We tend to think big things – like a great job, more money or a new partner – will make us happier. But often, it’s the small, everyday things that help us to feel more positive, says Rachel Kelly, author of Walking on Sunshine (Short Books, £9.99), a book she wrote to share the strategies that help keep her upbeat after overcoming depression. Here are some of her top daily tips for staying cheerful…
1. Turn negatives into positives
‘Positivity affects everything from how quickly we recover from an operation to how long we live: the positive among us live roughly a decade longer,’ says Kelly. ‘It’s worth paying attention to good news.’ The more positive you are, she says, the more you attract positive people and events. If you find it difficult to feel optimistic about things, start by becoming aware of your negative thoughts and challenging them. According to Kelly, the first step is to notice your negative thoughts. ‘Next, realise these thoughts aren’t facts. It’s worth questioning them – many turn out to be false assumptions.’ Find the negative thought still won’t go away? Breathe in, accepting the thought as you do so. When you breathe out, try to find a more positive way of viewing it. For example, if you’re convinced your job interview will go badly, tell yourself you’re just experiencing natural nerves which will help keep you sharp and focused on the day.
2. Look for the good things
‘The “Three Good Things” exercise is a handy tool,’ says Kelly. ‘As you wind down for the night, think of three positive things that happened that day. The more detailed and specific you can be, the better. Reflect on each one and how it made you feel.’
3. Keep perspective
Even if everyone around you is getting worked up about something, stay calm. ‘It’s important to stay steady and not join in with a general sense of alarm,’ says Kelly. Next time something goes wrong at work or another household appliance breaks, avoid catastrophising. Don’t fall into the trap of thinking, ‘Something else has gone wrong’, and seeing it as part of a pattern. Instead, recognise it for what it is – a minor problem, in the grand scheme of things.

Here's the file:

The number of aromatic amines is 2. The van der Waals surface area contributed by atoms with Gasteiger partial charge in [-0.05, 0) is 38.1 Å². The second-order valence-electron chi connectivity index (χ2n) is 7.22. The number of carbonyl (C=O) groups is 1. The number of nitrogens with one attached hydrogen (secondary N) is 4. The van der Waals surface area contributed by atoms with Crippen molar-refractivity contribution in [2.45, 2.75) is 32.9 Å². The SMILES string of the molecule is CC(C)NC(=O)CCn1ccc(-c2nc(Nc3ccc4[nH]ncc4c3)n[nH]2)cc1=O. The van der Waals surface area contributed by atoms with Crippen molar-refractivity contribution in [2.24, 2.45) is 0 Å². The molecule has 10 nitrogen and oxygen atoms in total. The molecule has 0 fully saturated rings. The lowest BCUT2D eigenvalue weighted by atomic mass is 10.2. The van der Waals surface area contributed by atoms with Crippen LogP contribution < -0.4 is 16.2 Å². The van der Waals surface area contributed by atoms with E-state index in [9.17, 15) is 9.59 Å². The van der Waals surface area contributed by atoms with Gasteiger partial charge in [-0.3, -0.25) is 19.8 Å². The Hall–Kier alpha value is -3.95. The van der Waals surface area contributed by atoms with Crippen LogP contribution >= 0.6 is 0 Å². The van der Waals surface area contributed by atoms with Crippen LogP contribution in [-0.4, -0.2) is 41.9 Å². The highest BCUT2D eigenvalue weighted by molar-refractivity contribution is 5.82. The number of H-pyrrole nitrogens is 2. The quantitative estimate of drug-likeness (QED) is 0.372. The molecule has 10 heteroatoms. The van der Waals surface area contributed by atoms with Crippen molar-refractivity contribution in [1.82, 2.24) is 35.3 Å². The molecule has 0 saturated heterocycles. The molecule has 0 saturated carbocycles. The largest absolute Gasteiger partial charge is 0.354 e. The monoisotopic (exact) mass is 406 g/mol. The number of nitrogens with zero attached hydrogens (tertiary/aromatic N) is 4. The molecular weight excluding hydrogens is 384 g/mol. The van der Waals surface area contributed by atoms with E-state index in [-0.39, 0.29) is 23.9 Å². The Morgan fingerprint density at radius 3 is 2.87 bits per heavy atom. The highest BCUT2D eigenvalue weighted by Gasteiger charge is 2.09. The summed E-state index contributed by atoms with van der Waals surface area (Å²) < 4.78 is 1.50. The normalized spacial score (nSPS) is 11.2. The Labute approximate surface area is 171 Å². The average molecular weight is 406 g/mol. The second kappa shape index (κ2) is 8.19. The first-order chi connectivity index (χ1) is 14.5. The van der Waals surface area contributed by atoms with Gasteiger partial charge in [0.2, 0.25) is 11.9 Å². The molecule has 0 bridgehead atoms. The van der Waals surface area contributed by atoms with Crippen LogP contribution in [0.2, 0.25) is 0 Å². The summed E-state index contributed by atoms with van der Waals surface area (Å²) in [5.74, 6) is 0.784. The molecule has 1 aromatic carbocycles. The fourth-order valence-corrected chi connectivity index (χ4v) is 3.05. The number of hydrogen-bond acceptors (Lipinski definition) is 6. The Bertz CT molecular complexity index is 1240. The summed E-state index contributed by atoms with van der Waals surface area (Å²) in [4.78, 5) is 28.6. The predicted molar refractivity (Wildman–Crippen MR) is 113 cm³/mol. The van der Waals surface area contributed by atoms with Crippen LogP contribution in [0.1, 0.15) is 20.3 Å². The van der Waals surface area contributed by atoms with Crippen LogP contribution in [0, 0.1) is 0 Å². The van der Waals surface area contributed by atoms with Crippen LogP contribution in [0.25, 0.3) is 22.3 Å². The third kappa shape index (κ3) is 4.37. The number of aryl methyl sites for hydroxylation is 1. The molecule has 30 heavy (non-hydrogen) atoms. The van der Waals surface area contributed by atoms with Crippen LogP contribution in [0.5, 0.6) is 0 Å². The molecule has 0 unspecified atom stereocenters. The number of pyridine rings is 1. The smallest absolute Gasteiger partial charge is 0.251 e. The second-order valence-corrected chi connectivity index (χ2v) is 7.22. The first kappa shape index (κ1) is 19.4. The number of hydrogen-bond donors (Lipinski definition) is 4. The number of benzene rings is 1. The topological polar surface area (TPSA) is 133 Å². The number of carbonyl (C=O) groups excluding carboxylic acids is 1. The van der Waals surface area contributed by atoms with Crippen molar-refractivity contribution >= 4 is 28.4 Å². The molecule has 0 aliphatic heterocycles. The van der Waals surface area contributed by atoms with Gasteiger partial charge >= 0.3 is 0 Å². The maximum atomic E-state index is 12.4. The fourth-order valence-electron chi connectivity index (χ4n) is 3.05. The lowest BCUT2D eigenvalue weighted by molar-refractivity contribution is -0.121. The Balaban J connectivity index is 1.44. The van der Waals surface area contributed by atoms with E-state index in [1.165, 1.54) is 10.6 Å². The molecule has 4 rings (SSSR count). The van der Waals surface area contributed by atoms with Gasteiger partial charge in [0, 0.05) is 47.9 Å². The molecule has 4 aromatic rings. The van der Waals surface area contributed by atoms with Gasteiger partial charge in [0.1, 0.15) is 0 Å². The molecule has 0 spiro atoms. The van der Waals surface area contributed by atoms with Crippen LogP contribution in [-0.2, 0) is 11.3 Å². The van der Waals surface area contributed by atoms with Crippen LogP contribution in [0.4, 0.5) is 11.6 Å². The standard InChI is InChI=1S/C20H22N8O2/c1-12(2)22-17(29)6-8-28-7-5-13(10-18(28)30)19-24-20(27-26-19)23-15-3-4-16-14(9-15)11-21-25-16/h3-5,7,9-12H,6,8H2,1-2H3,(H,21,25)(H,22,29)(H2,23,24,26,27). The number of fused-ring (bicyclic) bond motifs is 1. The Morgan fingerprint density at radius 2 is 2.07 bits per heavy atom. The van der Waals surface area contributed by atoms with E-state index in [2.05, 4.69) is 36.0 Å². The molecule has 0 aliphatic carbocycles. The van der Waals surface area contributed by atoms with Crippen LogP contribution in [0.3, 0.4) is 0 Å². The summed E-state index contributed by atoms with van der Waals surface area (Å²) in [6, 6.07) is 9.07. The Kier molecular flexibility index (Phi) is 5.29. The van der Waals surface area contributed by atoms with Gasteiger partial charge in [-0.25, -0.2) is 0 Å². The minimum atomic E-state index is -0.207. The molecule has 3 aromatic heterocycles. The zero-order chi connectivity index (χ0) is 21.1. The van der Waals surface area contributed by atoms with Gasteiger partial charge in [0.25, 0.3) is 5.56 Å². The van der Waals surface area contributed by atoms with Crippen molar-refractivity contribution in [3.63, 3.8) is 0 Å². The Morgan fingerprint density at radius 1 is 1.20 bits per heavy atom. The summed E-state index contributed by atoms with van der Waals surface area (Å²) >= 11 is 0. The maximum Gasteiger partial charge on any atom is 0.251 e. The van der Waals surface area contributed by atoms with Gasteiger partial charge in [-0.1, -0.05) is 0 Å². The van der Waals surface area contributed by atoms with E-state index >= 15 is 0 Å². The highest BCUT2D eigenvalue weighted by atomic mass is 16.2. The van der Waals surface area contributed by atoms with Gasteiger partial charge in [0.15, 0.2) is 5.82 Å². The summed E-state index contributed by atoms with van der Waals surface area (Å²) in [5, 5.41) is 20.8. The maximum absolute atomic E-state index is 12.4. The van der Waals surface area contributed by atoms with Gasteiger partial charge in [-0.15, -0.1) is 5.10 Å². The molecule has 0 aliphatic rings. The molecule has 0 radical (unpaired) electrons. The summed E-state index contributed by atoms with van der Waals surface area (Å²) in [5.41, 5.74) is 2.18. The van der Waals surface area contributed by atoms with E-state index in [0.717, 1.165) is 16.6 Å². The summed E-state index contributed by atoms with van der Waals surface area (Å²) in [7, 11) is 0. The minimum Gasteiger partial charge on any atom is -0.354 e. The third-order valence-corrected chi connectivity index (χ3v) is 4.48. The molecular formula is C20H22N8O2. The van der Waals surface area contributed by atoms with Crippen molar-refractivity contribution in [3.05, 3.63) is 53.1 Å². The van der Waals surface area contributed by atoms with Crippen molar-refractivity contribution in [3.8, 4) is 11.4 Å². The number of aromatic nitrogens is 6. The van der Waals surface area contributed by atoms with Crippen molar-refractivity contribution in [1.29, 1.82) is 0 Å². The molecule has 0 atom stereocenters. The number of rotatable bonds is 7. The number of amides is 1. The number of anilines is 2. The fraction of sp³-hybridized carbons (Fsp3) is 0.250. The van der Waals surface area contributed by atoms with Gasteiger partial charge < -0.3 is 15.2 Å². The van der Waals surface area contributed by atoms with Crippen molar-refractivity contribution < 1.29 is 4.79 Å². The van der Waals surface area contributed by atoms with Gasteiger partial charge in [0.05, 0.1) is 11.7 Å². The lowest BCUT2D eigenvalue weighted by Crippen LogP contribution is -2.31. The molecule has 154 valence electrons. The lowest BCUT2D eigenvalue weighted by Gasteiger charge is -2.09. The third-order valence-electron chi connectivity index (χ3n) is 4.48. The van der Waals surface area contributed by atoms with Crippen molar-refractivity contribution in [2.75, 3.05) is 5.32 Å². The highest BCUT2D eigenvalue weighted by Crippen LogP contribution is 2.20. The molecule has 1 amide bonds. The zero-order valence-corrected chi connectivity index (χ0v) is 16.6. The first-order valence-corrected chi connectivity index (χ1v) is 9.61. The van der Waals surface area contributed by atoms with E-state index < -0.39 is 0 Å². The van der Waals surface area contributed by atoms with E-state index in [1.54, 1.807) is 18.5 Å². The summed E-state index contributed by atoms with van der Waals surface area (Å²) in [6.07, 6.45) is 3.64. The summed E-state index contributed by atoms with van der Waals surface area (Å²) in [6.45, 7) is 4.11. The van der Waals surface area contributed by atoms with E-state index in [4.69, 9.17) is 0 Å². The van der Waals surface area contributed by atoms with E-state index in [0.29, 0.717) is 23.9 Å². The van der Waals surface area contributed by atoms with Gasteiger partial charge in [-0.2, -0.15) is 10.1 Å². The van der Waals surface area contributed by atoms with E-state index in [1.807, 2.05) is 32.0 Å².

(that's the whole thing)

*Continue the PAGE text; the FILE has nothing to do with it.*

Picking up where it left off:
4. Brighten up your home
‘We spend on average eight hours a day at home, yet psychologists have found many of us don’t find our house or flat restful,’ says Kelly. She suggests using plants or flowers to bring a calming sense of outdoors to your home. ‘Another strategy could be to fill your home with colourful pictures,’ she says. ‘And I find that photos of family and friends help rescue me from obsessing about my own concerns and evoke treasured memories.’
5. Find exercise you enjoy
‘I feel much more alive when I live in my body as well as my mind,’ says Kelly. Instead of focusing on what to do to lose weight or get fit, take the ‘should’ out of exercise by finding something exhilarating you really look forward to. That could be dancing, cycling, wild swimming or fell running – whatever you enjoy.
6. Mend something
‘I’m often at my most serene when mending,’ says Kelly. It’s satisfying putting something back together and making it useful again, whether that’s by sewing a button back on a blouse or gluing a smashed mug.
7. Embrace every morning
Okay, you may not be a morning person. And if you have a difficult day ahead, it can be hard to feel upbeat. But Kelly advises trying to get off to a good start, no matter what. Take some slow breaths to wake you up, and reflect on how you’re feeling. ‘Our waking thoughts allow us to take the temperature of our minds and observe what’s risen to the surface overnight,’ says Kelly. Do some yoga stretches to enliven your body – even if that’s just for a few minutes. Then go into the garden, or at least open a window and lean out. ‘I feel more present when I taste the weather,’ says Kelly. ‘My mind and body seem to reunite and I feel more harmonious.’
8. Watch your words
Be conscious of how you communicate. Listen carefully without agreeing or disagreeing and try to say only what you need to. ‘Taking more care and paying more attention to the words and phrases I use has helped adjust my perspective,’ says Kelly. ‘When trying to express my emotions, it also helps to say, for example, “I feel sad” rather than “I am sad”. I am not the feeling, nor will I always experience the emotional state – it is temporary.’